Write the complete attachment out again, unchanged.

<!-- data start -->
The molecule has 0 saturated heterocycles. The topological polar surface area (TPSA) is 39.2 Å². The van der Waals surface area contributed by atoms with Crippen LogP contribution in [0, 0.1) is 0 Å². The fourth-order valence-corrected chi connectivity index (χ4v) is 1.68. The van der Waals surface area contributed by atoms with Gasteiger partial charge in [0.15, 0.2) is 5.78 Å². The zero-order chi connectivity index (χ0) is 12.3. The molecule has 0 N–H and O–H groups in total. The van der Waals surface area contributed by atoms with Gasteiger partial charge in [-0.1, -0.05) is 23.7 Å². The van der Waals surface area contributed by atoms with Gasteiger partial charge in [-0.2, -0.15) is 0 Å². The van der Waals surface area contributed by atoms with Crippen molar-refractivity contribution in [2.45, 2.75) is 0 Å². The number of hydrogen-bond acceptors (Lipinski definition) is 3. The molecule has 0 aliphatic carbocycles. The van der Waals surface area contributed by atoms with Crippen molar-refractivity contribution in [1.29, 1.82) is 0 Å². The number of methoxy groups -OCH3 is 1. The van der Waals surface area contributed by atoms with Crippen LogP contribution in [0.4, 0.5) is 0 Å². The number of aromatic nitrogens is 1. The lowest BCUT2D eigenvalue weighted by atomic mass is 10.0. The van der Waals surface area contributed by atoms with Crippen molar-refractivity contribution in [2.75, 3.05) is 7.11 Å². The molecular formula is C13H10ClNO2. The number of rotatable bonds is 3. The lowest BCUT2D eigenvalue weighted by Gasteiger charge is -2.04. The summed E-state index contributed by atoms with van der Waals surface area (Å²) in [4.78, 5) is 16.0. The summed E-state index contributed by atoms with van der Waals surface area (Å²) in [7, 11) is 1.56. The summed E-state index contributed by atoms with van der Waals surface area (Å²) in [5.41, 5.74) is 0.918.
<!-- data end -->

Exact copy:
The molecule has 0 saturated heterocycles. The topological polar surface area (TPSA) is 39.2 Å². The van der Waals surface area contributed by atoms with Crippen LogP contribution in [0, 0.1) is 0 Å². The fourth-order valence-corrected chi connectivity index (χ4v) is 1.68. The van der Waals surface area contributed by atoms with Gasteiger partial charge in [0.15, 0.2) is 5.78 Å². The zero-order chi connectivity index (χ0) is 12.3. The molecule has 0 N–H and O–H groups in total. The van der Waals surface area contributed by atoms with Gasteiger partial charge in [-0.1, -0.05) is 23.7 Å². The van der Waals surface area contributed by atoms with Gasteiger partial charge in [-0.2, -0.15) is 0 Å². The van der Waals surface area contributed by atoms with Crippen molar-refractivity contribution in [2.45, 2.75) is 0 Å². The number of hydrogen-bond acceptors (Lipinski definition) is 3. The molecule has 0 aliphatic carbocycles. The van der Waals surface area contributed by atoms with Crippen molar-refractivity contribution in [1.29, 1.82) is 0 Å². The number of methoxy groups -OCH3 is 1. The van der Waals surface area contributed by atoms with Crippen LogP contribution in [0.4, 0.5) is 0 Å². The number of aromatic nitrogens is 1. The lowest BCUT2D eigenvalue weighted by atomic mass is 10.0. The van der Waals surface area contributed by atoms with Crippen molar-refractivity contribution in [2.75, 3.05) is 7.11 Å². The molecular formula is C13H10ClNO2. The number of rotatable bonds is 3. The lowest BCUT2D eigenvalue weighted by Gasteiger charge is -2.04. The summed E-state index contributed by atoms with van der Waals surface area (Å²) in [4.78, 5) is 16.0. The summed E-state index contributed by atoms with van der Waals surface area (Å²) in [7, 11) is 1.56. The summed E-state index contributed by atoms with van der Waals surface area (Å²) in [5.41, 5.74) is 0.918.